Minecraft: science CAN be all fun and games! | Fizzics Education

Minecraft: science CAN be all fun and games!

Minecraft: science CAN be all fun and games!

Follow FizzicsEd Articles:

Using mindcraft to teach science

Gaming is a powerful tool for teaching. You don’t have to work so hard to get your students to love the medium, because it is already designed to engage and entertain. There are plenty of educational resources out there in the form of games, why not use those? Science communication guru Steve Ting reckons “Kids are smart and will smell an educational game a mile away” because game developers and producers who “tend to focus on education as the primary function of creative content may not get the balance right between entertainment and education. It is notoriously difficult to achieve.” In contrast, video games like Minecraft “exists in the current gaming culture and has the street cred of a legitimate game” which sets it apart from regular educational games.

So what is Minecraft?

Minecraft is an extremely popular video game released in 2011. In fact, the second best-selling game ever! It is a 3D, open-world game with low-resolution graphics where everything looks like it’s made of blocks. There are no specific objectives. Just you, and all the resources around you to build and craft whatever your heart desires. Players can even share their creation by inviting others to explore their world or work on a project together.

Minecraft: Education Edition

Over the years, the game remained popular and the education world began to notice the game’s vast potential. In November 2016, Minecraft: Education Edition or MinecraftEDU was launched, which promises a game that “promotes creativity, collaboration, and problem-solving in an immersive environment where the only limit is your imagination”. Check out this video full of success stories from educators who have tried using Minecraft in their classrooms!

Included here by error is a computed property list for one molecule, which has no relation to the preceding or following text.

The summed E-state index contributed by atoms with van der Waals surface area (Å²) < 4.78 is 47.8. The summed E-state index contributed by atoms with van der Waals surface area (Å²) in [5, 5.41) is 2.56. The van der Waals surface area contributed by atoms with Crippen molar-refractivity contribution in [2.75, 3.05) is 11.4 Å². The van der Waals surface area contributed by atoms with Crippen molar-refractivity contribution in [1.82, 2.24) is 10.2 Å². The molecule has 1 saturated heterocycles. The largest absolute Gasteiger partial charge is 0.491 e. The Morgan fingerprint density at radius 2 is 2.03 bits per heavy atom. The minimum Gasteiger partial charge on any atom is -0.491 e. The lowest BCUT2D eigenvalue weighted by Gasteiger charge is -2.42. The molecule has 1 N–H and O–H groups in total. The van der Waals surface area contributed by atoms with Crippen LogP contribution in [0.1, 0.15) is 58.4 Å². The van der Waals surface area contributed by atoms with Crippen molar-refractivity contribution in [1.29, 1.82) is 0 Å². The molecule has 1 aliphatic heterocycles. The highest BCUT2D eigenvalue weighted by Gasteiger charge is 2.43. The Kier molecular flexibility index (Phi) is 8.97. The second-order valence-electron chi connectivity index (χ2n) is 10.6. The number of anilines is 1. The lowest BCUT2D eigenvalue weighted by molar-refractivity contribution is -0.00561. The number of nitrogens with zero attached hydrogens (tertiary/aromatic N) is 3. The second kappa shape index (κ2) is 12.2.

What STEM lessons can I teach with Minecraft?

Aside from the obvious engineering component from the building aspect of the game, what other STEM topics could you teach with this game? You can find out on the MinecraftEDU website, which offers resources, ideas and lesson plans, including contributions from a community of educators that you can access! Modifications (mods) are widely available for adding new items or functions to the game, and many educators have taken to developing mods for teaching. Check out these mods for teaching materials science and coding! Search the web for videos, tutorials and other mods for your next module! Here are some examples that we thought were pretty awesome:

  • Physics: the in-game world itself has some fascinating physics. Here’s a video that relates the Minecraft world to our own:

  • Chemistry: Undergraduate students at the University of Hull, with the support of the Royal Society of Chemistry, created a world called Molcraft as part of an outreach project. Players can explore the structure of a wide range of molecules: navigate through a maze of a protein, or learn facts about chemicals that go ‘bang’!

  • Biology: this lesson plan for modelling a heart was submitted by Rachel, a high school chemistry teacher. Her Year 10 students designed and built this themselves in-game, to help their peers learn about how the heart works!

 

Don’t worry if figuring out the game seems like a daunting task; your students will probably become experts in no time if they are not already. They will have to research or team up in order to troubleshoot or problem-solve and before you know it, they will be the ones teaching you how to play! So if you like the idea of your students learning, getting creative, and working together (sometimes without even being asked!) why not give Minecraft a go?

Happy teaching,
Jaqueline Kao

Follow the link below to make your own volcano!

NEW Primary science teaching book!

“Be Amazing! How to teach science, the way primary kids love”

Want more ideas for teaching science?

Subscribe to the FizzicsEd Podcast!

Comments

Leave a Reply

Your email address will not be published. Required fields are marked *

This website uses cookies to improve user experience. By using our website you consent to all cookies in accordance with our Cookie Policy.